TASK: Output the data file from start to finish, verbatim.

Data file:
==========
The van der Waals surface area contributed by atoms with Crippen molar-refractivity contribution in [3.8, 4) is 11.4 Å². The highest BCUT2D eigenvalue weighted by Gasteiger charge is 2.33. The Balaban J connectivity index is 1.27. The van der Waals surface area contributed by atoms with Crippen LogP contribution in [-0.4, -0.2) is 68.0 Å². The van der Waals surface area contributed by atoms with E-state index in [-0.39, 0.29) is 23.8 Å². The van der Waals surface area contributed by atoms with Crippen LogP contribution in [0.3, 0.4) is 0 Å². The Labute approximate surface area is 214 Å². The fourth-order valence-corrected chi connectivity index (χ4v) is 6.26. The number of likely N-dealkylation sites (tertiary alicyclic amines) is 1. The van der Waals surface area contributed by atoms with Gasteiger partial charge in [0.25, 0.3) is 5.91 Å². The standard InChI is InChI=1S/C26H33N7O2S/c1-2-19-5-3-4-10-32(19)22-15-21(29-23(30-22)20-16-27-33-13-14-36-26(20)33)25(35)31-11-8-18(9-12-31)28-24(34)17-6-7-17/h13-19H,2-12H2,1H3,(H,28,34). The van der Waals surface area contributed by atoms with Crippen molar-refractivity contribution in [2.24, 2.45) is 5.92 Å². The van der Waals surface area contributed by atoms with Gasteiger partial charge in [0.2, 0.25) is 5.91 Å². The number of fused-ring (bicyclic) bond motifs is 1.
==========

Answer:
The van der Waals surface area contributed by atoms with Crippen molar-refractivity contribution in [3.8, 4) is 11.4 Å². The highest BCUT2D eigenvalue weighted by Gasteiger charge is 2.33. The Balaban J connectivity index is 1.27. The van der Waals surface area contributed by atoms with Crippen LogP contribution in [-0.4, -0.2) is 68.0 Å². The van der Waals surface area contributed by atoms with E-state index in [-0.39, 0.29) is 23.8 Å². The van der Waals surface area contributed by atoms with Crippen LogP contribution in [0.3, 0.4) is 0 Å². The Labute approximate surface area is 214 Å². The fourth-order valence-corrected chi connectivity index (χ4v) is 6.26. The number of likely N-dealkylation sites (tertiary alicyclic amines) is 1. The van der Waals surface area contributed by atoms with Gasteiger partial charge in [0.25, 0.3) is 5.91 Å². The standard InChI is InChI=1S/C26H33N7O2S/c1-2-19-5-3-4-10-32(19)22-15-21(29-23(30-22)20-16-27-33-13-14-36-26(20)33)25(35)31-11-8-18(9-12-31)28-24(34)17-6-7-17/h13-19H,2-12H2,1H3,(H,28,34). The van der Waals surface area contributed by atoms with Crippen molar-refractivity contribution in [2.24, 2.45) is 5.92 Å². The van der Waals surface area contributed by atoms with Gasteiger partial charge in [0.2, 0.25) is 5.91 Å². The number of fused-ring (bicyclic) bond motifs is 1.